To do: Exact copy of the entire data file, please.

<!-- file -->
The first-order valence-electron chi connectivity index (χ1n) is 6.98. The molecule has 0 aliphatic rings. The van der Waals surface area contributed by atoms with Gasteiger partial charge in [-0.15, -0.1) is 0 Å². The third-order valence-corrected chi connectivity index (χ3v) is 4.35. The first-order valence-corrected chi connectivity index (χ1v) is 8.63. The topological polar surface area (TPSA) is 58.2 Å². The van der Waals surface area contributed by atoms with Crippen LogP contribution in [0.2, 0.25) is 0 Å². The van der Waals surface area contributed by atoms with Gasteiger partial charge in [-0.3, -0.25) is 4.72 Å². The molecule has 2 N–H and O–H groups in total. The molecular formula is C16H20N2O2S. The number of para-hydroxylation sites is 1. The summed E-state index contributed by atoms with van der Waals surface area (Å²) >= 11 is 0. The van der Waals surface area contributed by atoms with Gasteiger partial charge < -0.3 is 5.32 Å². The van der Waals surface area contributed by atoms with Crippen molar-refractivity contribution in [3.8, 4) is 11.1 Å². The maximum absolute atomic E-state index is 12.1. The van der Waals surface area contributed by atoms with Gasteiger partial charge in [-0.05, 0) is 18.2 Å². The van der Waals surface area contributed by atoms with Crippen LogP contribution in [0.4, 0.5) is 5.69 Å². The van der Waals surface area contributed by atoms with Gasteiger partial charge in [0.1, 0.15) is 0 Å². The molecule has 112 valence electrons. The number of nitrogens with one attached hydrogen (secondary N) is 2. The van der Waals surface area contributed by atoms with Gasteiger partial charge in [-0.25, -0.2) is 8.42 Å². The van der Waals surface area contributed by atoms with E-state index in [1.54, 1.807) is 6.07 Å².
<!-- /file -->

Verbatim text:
The first-order valence-electron chi connectivity index (χ1n) is 6.98. The molecule has 0 aliphatic rings. The van der Waals surface area contributed by atoms with Gasteiger partial charge in [-0.15, -0.1) is 0 Å². The third-order valence-corrected chi connectivity index (χ3v) is 4.35. The first-order valence-corrected chi connectivity index (χ1v) is 8.63. The topological polar surface area (TPSA) is 58.2 Å². The van der Waals surface area contributed by atoms with Crippen LogP contribution in [0.2, 0.25) is 0 Å². The van der Waals surface area contributed by atoms with Gasteiger partial charge in [-0.3, -0.25) is 4.72 Å². The molecule has 2 N–H and O–H groups in total. The molecular formula is C16H20N2O2S. The number of para-hydroxylation sites is 1. The summed E-state index contributed by atoms with van der Waals surface area (Å²) >= 11 is 0. The van der Waals surface area contributed by atoms with Gasteiger partial charge < -0.3 is 5.32 Å². The van der Waals surface area contributed by atoms with Crippen molar-refractivity contribution in [3.8, 4) is 11.1 Å². The maximum absolute atomic E-state index is 12.1. The van der Waals surface area contributed by atoms with Gasteiger partial charge in [-0.05, 0) is 18.2 Å². The van der Waals surface area contributed by atoms with Crippen LogP contribution in [0.4, 0.5) is 5.69 Å². The van der Waals surface area contributed by atoms with Gasteiger partial charge in [0.1, 0.15) is 0 Å². The molecule has 112 valence electrons. The number of nitrogens with one attached hydrogen (secondary N) is 2. The van der Waals surface area contributed by atoms with Gasteiger partial charge in [-0.25, -0.2) is 8.42 Å². The van der Waals surface area contributed by atoms with E-state index in [1.54, 1.807) is 6.07 Å².